An increasing number of asylum seekers are reported to be leaving Sweden and returning to their home countries, citing bureaucracy and long waits for their applications to be processed.
"We are getting signals that asylum seekers are getting tired of long processing times and that things have not turned out as they expected in Sweden," Kristina Rännar of the Migration Board, told the newspaper.
"Things are no longer like before. It has become much harder to get a residence permit in Sweden. Besides, many of the Iraqis returning from Sweden have become homesick," Intidar Hadi of Iraqi cultural association in Malmö told Sydsvenskan.
The situation is similar among Afghans. Since an average Afghan refugee only has a slim 18-percent chance of getting his or her application approved, many are choosing to leave on their own. This year, some 500 Afghan refugees have withdrawn their applications.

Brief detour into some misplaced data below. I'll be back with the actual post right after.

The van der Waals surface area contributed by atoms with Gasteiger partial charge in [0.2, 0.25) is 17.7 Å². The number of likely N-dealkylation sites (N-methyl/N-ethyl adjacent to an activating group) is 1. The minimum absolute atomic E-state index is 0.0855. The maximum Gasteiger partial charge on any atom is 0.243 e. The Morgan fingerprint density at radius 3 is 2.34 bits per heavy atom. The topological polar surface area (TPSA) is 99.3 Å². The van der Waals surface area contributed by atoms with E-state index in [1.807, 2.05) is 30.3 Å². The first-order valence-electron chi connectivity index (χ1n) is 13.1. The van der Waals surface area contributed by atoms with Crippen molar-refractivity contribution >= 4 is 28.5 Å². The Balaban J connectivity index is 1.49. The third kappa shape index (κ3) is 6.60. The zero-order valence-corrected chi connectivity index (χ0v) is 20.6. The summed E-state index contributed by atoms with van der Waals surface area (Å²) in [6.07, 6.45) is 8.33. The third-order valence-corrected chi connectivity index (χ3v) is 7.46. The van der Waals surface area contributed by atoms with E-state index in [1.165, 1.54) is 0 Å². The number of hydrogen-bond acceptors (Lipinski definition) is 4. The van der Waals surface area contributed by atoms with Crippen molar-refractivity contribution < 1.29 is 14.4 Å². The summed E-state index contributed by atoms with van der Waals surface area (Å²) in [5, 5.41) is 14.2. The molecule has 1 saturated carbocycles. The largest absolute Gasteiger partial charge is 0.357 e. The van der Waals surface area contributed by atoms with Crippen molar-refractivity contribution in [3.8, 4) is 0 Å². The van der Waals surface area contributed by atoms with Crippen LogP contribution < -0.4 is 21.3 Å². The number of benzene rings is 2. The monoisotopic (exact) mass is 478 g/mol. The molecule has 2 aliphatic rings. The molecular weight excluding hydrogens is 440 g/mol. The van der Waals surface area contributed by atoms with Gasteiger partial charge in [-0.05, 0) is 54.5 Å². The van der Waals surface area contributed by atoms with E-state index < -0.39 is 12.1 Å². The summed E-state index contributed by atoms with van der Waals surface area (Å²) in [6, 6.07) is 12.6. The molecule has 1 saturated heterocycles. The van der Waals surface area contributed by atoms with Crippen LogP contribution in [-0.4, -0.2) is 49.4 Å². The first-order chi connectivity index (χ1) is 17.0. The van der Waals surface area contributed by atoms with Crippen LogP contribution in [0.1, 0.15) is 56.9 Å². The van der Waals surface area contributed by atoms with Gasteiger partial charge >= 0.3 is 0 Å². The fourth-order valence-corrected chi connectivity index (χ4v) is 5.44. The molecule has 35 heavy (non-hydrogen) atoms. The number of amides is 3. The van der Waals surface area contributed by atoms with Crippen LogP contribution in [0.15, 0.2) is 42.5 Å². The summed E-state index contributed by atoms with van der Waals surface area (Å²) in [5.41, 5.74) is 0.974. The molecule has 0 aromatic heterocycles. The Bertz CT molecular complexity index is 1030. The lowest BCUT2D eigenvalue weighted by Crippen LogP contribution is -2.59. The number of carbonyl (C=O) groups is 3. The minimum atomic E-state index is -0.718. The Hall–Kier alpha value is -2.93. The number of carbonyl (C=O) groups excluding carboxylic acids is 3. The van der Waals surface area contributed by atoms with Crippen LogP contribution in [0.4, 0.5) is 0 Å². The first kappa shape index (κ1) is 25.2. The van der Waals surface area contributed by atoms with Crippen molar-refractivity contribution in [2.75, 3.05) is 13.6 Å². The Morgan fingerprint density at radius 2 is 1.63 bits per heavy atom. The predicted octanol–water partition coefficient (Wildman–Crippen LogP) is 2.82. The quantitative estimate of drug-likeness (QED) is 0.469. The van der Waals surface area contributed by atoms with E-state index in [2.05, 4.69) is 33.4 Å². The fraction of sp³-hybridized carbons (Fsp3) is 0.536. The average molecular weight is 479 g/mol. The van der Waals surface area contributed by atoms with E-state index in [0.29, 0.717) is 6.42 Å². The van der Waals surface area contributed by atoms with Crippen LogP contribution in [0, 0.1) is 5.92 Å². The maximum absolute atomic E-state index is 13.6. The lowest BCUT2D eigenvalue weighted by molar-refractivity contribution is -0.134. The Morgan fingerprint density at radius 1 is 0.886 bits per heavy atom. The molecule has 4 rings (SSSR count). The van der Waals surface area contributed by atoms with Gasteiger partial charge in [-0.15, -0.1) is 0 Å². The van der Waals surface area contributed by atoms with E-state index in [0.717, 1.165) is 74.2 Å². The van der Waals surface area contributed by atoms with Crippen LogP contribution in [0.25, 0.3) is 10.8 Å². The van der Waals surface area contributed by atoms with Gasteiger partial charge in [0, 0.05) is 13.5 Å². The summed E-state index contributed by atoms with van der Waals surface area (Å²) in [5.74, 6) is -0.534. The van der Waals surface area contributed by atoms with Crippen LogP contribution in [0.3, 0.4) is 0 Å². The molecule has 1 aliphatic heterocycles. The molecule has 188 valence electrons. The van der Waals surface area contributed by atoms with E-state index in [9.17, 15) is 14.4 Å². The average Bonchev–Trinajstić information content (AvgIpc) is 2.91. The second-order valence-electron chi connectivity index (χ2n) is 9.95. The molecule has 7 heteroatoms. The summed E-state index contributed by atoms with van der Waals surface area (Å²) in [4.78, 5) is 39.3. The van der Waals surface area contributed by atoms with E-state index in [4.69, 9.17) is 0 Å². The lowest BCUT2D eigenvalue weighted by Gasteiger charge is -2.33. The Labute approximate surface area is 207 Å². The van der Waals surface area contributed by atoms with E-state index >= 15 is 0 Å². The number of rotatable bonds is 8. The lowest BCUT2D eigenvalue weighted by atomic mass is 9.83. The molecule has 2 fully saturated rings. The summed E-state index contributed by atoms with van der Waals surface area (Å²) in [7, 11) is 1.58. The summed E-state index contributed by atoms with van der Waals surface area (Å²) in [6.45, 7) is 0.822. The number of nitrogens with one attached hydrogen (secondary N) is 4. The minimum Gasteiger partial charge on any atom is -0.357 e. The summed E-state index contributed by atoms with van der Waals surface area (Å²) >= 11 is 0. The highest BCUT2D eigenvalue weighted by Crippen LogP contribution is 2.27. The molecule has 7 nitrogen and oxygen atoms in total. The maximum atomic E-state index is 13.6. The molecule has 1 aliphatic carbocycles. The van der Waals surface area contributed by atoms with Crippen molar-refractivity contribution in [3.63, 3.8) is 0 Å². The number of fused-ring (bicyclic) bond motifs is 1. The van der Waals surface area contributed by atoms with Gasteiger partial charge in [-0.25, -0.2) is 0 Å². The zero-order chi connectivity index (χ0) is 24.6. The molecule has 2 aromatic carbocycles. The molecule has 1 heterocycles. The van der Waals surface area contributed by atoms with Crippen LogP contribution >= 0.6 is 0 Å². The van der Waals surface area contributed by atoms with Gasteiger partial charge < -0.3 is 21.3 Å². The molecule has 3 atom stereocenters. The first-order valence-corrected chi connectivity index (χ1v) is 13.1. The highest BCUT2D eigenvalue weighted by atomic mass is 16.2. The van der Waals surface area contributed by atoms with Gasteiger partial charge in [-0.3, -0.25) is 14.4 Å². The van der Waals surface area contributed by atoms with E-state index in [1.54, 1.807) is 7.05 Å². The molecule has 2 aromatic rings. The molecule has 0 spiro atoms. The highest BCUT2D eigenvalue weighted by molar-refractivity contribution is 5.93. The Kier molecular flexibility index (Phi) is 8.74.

So far, the situation has been mirrored in Sweden's neighboring country Denmark, where 279 people have withdrawn their asylum applications, Integration Minister Inger Støjberg announced this week. The majority of returnees are Iraqis and Iranians, Danish Radio reported.
At the same time, both countries have witnessed an influx of illegal immigrants, who try to get through by clinging to trucks on ferries between Danish Helsingør and Swedish Helingsborg, as well as through the Øresund Bridge, Swedish Television reported. Earlier, the growing number of trespassers spurred Denmark and Sweden into installing heat sensors and tightening border controls in order to stop the risky voyages. Earlier this year, Magnus Andersson, a business manager at public transport operator Skånetrafiken, told the Expressen tabloid that the regular border checks alone were costing around one million krona a day (roughly 116,000 dollars).